States around the Gulf of Mexico have been following a giant blob of seaweed that formed and started heading toward various beaches.
In March, the blob made landfall at numerous Florida beaches, covering them in seaweed.
Now, the blob is reportedly headed to Galveston, Texas.
But what exactly is it and how concerned should people be about it? Here are some things to know about the seaweed blob.
What is the seaweed blob?
The blob is a collection of sargassum, a type of seaweed that often forms large blooms in the Atlantic Ocean.
Sargassum actually has environment benefits since it can be a floating habitat that provides food and protection for animals and fishes, according to the Sargassum Information Hub.
The size and direction of sargassum blobs can be affected by factors such as rain, wind conditions and changes in nutrients.
How big is the blob?
It’s not unusual for blobs of sargassum to form, but what is unusual about this particular blob is its size. It’s about 5,000 square miles, nearly double the size of the distance between Maine and California. However, it’s important to know the sargassum is separated into smaller clumps within the 5,000 mile radius, and not one singular and giant 5,000 mile clump.
Why is it concerning for humans?
While sargassum can be a helpful ecosystem to animals and fish in water, it poses more environmental threats once it reaches land and beaches.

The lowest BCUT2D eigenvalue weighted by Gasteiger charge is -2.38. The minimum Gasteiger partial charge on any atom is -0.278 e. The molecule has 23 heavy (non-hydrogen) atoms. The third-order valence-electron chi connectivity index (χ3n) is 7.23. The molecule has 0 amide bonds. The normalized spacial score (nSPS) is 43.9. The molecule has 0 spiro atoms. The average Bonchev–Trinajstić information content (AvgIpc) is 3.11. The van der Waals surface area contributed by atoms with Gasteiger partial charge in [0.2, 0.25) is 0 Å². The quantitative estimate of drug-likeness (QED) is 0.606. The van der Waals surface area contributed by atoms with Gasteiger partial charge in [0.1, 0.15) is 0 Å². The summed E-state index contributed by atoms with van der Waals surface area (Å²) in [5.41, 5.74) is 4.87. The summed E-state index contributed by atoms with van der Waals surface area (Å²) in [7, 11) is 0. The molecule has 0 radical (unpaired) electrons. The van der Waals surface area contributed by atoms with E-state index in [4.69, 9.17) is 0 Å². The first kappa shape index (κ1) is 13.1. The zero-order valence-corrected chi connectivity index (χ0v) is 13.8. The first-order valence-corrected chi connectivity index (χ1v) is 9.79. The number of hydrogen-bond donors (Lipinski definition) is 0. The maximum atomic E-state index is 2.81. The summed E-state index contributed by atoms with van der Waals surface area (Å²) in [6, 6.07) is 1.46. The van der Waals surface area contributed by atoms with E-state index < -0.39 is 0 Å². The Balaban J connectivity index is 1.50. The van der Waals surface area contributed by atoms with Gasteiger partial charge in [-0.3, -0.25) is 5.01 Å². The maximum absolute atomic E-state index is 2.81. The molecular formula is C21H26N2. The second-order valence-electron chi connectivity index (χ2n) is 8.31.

Sargassum piles up in mounds and emits toxins and a horrid smell that can be harmful for the respiratory system.
It can also wash up near shores and suck oxygen out of water, which can affect fish and other ocean life who live along shores.
What should people do when they see sargassum along beaches?
The City of Galveston on its Twitter page released a list of cleanup practices that are permitted, and others that aren’t permitted:
- Only remove sargassum and vegetative debris a minimum of 8-feet wide and 6-inches tall (perpendicular to the shoreline).
- Relocate sargassum and vegetative debris directly to the dune area.
- Cleanup is limited to the use of front-end loaders, mechanized beach rake and tractors with rakes.
- Only do cleanup procedures during daylight hours.
- Working within four feet landward of the swash zone. Sargassum is to remain on the beach.
- Removing sand from the beach.
- Removing sargassum and vegetative debris from the same area more than once per day.
- Use of heavy equipment such as a road grader, skid steer, or steel-tracked equipment.
According to an NPR report, sargassum levels have been rising considerably since 2011, so much so that satellite images have been able to capture them.